Breaking cybersecurity news, news analysis, commentary, and other content from around the world, with an initial focus on the Middle East & Africa.

Cyberattacks and threats increasingly are honed in on ICS/OT networks, but security training for operators of these critical infrastructure environments is perilously scarce.

4 Min Read
Oil pipelines in the desert
Source: philipus via Alamy Stock Photo

Cyberattacks on critical infrastructure are steadily increasing, driven by geopolitical conflicts as well as the longtime problem of poorly secured devices that remain exposed and unprotected on the public Internet.

But with cyberattacks on water treatment plants rising and the US federal government issuing a high-profile warning about China's plans to disrupt US critical infrastructure, the stakes could not be higher for protecting today's ICS/OT systems.

Irfan Shakeel, the Dubai-based vice president of training and certification services at cybersecurity vendor OPSWAT spoke with Dark Reading on what he sees as a knowledge gap in protecting critical infrastructure — and how the Middle East and Africa region stands to improve cyber defenses in its ICS/OT networks. (OPSWAT offers a certification in critical infrastructure protection).

Irfan Shakeel

Dark Reading: Why are we seeing more urgency this past year in protecting industrial networks?

Irfan Shakeel: Previously, all of IT [networks in these organizations] used to come under attack, but now even the OT [is under attack]. The challenges organizations are facing — particularly for the OT environment — is that most of the systems are legacy, and we need to think about OT from the OT perspective; we cannot manage OT from the IT perspective.

So as far as the cybersecurity challenges are concerned: yes, the cyberattacks are growing and attackers are targeting the OT side of the operation ... [attackers] know that OT is the weakness.

DR: What type of security training and certification is available for OT defenders?

Shakeel: In the IT training environment, we have tons of training available online and offline, and universities are also focusing on IT cybersecurity. However, as far as the OT security is concerned, [the industry does] not have proper education or training available in the market. That's why in most of the organizations, people doing OT are not aware of how to secure their OT environment.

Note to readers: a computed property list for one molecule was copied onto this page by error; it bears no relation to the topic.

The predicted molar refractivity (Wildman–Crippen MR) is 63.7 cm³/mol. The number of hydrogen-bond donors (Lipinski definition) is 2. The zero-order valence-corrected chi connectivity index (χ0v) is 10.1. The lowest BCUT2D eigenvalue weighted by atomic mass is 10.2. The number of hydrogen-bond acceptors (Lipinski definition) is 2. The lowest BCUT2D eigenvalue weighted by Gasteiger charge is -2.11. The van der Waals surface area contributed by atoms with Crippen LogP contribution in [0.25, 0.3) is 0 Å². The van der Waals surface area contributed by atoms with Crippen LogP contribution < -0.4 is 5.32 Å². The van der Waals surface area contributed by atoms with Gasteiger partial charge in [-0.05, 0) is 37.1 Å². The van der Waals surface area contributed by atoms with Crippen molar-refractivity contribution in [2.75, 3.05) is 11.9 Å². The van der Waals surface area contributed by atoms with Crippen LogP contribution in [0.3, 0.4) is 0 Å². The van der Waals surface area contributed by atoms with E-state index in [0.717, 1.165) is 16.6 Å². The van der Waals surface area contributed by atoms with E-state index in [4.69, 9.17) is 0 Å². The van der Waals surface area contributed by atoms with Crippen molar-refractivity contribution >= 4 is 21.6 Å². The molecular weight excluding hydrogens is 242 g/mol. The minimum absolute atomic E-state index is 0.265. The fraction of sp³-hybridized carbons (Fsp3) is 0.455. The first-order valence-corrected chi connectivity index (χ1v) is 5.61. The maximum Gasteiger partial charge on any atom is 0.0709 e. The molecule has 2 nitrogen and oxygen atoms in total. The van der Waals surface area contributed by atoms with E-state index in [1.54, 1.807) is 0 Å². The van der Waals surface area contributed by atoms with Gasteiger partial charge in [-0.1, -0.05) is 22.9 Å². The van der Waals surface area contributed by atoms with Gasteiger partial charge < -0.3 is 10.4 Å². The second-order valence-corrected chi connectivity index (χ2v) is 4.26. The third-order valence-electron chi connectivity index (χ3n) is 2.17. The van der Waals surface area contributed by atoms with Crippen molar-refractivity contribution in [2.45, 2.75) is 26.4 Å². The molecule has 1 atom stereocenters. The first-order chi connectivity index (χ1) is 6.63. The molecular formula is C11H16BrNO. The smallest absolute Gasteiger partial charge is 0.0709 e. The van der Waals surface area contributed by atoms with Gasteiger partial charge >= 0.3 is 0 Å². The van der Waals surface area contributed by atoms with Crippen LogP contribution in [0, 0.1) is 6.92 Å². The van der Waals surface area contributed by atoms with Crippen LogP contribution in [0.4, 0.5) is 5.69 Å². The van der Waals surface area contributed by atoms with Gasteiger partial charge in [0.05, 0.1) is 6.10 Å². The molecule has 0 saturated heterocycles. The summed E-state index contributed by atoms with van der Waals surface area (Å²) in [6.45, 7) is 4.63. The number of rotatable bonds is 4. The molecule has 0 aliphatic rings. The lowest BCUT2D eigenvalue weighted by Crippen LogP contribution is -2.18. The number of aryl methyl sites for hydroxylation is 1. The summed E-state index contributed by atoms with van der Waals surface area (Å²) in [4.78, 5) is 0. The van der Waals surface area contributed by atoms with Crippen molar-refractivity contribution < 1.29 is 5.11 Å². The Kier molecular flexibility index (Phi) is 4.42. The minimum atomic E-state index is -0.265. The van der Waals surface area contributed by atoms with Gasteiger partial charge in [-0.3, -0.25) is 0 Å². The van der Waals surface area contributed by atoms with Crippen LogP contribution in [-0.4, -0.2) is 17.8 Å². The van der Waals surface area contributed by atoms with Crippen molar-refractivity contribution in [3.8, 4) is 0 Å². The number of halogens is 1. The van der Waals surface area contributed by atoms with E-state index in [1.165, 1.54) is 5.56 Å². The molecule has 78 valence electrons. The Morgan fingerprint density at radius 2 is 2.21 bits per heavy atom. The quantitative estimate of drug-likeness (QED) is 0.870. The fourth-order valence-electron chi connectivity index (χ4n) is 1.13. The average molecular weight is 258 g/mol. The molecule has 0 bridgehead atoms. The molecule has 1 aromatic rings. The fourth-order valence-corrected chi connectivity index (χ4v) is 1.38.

They are really good in managing the operation, but they do not know the security challenges and how to properly design, or securely design, the OT environment architecture.

If we train people properly ... if we give them the right skillset and knowledge and up-to-date resources about the evolving threat landscape and the evolving cybersecurity challenges, they will be able to effectively protect their environment.

Without proper education or training, they won't be able to do that.

DR: What resources are available to security teams in this sector?

Shakeel: [With] SCADA systems and other devices such as programmable logic controllers (PLCs) ... even if you search online, you will not find information about how to properly or securely configure Siemens models or PLCs.

You can find guides available in the Siemens [documentation]. but most people don't really read the documentation, that's why we need a user-friendly way to teach them — to teach them how to configure a specific device, or how to ensure that their PLC is transmitting or sending the data securely over the channel to the other OT devices.

People also need to understand how to encrypt their data, because most of the communications are still happening in plain text [in these environments].

Typically [OT] should be the isolated network, and should not be available online ... [when it is], it's basically your organization welcoming attackers: "Hey, come and see what kind of devices we are using, and see that our devices are not properly patched."

DR: From a Middle East and Africa perspective, what is the state of OT security?

Shakeel: In the Middle East and Africa region, the entire cybersecurity market is growing ... and now organizations are focusing on ... securing their organizations.

OT in the Middle East region is very important, specifically in the energy sector, and the oil and gas field. After the Saudi Aramco [attack], they have realized that cybersecurity is very key to keep their operation running.

The attack on Saudi Aramco changed the way organizations invested in cybersecurity. Oil and gas organizations are now investing in cybersecurity solutions, tools, and technologies, — and also investing in human resources.

So, in the Middle East region: it's already there. The African region is growing rapidly, and organizations now also are looking to invest in cybersecurity.

Cyberattacks [on OT networks] cause disruption and these organizations cannot afford disruption and they cannot afford their processes to be halted.

About the Author(s)

Dan Raywood, Senior Editor, Dark Reading

With more than 20 years experience of B2B journalism, including 12 years covering cybersecurity, Dan Raywood brings a wealth of experience and information security knowledge to the table. He has covered everything from the rise of APTs, nation-state hackers, and hacktivists, to data breaches and the increase in government regulation to better protect citizens and hold businesses to account. Dan is based in the U.K., and when not working, he spends his time stopping his cats from walking over his keyboard and worrying about the (Tottenham) Spurs’ next match.

Keep up with the latest cybersecurity threats, newly discovered vulnerabilities, data breach information, and emerging trends. Delivered daily or weekly right to your email inbox.

You May Also Like


More Insights